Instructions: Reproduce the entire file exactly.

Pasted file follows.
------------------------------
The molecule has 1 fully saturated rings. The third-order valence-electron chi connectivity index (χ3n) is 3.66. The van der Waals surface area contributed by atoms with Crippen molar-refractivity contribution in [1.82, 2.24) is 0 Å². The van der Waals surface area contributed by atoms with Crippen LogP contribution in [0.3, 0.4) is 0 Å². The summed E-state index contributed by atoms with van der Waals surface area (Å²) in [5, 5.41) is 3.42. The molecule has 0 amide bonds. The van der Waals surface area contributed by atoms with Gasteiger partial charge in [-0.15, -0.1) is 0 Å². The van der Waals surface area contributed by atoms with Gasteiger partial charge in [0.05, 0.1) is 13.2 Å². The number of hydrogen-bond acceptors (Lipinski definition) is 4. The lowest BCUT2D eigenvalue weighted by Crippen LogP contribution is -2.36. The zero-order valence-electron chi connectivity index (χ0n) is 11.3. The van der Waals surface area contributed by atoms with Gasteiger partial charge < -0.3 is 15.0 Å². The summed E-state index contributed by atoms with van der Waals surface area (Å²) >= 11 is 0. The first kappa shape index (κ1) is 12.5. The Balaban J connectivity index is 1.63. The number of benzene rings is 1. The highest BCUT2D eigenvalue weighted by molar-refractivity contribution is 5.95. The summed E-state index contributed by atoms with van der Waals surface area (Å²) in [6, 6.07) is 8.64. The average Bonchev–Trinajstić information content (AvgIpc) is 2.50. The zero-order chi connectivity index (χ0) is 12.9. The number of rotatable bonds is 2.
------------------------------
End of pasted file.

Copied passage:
The molecule has 1 fully saturated rings. The third-order valence-electron chi connectivity index (χ3n) is 3.66. The van der Waals surface area contributed by atoms with Crippen molar-refractivity contribution in [1.82, 2.24) is 0 Å². The van der Waals surface area contributed by atoms with Crippen LogP contribution in [0.3, 0.4) is 0 Å². The summed E-state index contributed by atoms with van der Waals surface area (Å²) in [5, 5.41) is 3.42. The molecule has 0 amide bonds. The van der Waals surface area contributed by atoms with Gasteiger partial charge in [-0.15, -0.1) is 0 Å². The van der Waals surface area contributed by atoms with Gasteiger partial charge in [0.05, 0.1) is 13.2 Å². The number of hydrogen-bond acceptors (Lipinski definition) is 4. The lowest BCUT2D eigenvalue weighted by Crippen LogP contribution is -2.36. The zero-order valence-electron chi connectivity index (χ0n) is 11.3. The van der Waals surface area contributed by atoms with Gasteiger partial charge < -0.3 is 15.0 Å². The summed E-state index contributed by atoms with van der Waals surface area (Å²) >= 11 is 0. The first kappa shape index (κ1) is 12.5. The Balaban J connectivity index is 1.63. The number of benzene rings is 1. The highest BCUT2D eigenvalue weighted by molar-refractivity contribution is 5.95. The summed E-state index contributed by atoms with van der Waals surface area (Å²) in [6, 6.07) is 8.64. The average Bonchev–Trinajstić information content (AvgIpc) is 2.50. The zero-order chi connectivity index (χ0) is 12.9. The number of rotatable bonds is 2.